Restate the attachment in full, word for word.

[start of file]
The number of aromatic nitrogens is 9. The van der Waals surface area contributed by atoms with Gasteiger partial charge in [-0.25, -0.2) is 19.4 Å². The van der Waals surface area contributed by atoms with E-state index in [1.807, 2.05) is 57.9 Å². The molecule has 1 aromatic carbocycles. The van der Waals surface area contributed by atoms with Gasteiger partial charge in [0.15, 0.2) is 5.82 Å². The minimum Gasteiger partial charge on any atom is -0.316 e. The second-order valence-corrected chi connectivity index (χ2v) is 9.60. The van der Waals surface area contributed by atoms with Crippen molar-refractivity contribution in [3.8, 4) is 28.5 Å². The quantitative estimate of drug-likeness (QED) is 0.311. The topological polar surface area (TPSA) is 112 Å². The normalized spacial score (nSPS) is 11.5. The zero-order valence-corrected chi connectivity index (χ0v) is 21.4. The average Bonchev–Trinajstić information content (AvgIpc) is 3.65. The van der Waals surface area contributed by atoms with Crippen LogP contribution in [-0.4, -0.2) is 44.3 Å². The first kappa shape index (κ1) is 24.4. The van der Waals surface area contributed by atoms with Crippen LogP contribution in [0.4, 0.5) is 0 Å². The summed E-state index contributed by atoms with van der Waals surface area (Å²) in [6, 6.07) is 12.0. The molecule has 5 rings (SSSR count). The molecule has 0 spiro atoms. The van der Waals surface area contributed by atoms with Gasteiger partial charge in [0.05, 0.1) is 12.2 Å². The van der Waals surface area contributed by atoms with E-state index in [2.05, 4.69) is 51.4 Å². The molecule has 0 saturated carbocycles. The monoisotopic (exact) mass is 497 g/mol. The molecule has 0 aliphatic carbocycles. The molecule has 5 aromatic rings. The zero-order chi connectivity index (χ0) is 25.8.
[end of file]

The number of aromatic nitrogens is 9. The van der Waals surface area contributed by atoms with Gasteiger partial charge in [-0.25, -0.2) is 19.4 Å². The van der Waals surface area contributed by atoms with E-state index in [1.807, 2.05) is 57.9 Å². The molecule has 1 aromatic carbocycles. The van der Waals surface area contributed by atoms with Gasteiger partial charge in [0.15, 0.2) is 5.82 Å². The minimum Gasteiger partial charge on any atom is -0.316 e. The second-order valence-corrected chi connectivity index (χ2v) is 9.60. The van der Waals surface area contributed by atoms with Crippen molar-refractivity contribution in [3.8, 4) is 28.5 Å². The quantitative estimate of drug-likeness (QED) is 0.311. The topological polar surface area (TPSA) is 112 Å². The normalized spacial score (nSPS) is 11.5. The zero-order valence-corrected chi connectivity index (χ0v) is 21.4. The average Bonchev–Trinajstić information content (AvgIpc) is 3.65. The van der Waals surface area contributed by atoms with Crippen LogP contribution in [-0.4, -0.2) is 44.3 Å². The first kappa shape index (κ1) is 24.4. The van der Waals surface area contributed by atoms with Crippen LogP contribution in [0.4, 0.5) is 0 Å². The summed E-state index contributed by atoms with van der Waals surface area (Å²) in [6, 6.07) is 12.0. The molecule has 5 rings (SSSR count). The molecule has 0 spiro atoms. The van der Waals surface area contributed by atoms with Gasteiger partial charge in [0.05, 0.1) is 12.2 Å². The van der Waals surface area contributed by atoms with E-state index in [2.05, 4.69) is 51.4 Å². The molecule has 0 saturated carbocycles. The monoisotopic (exact) mass is 497 g/mol. The molecule has 0 aliphatic carbocycles. The molecule has 5 aromatic rings. The zero-order chi connectivity index (χ0) is 25.8.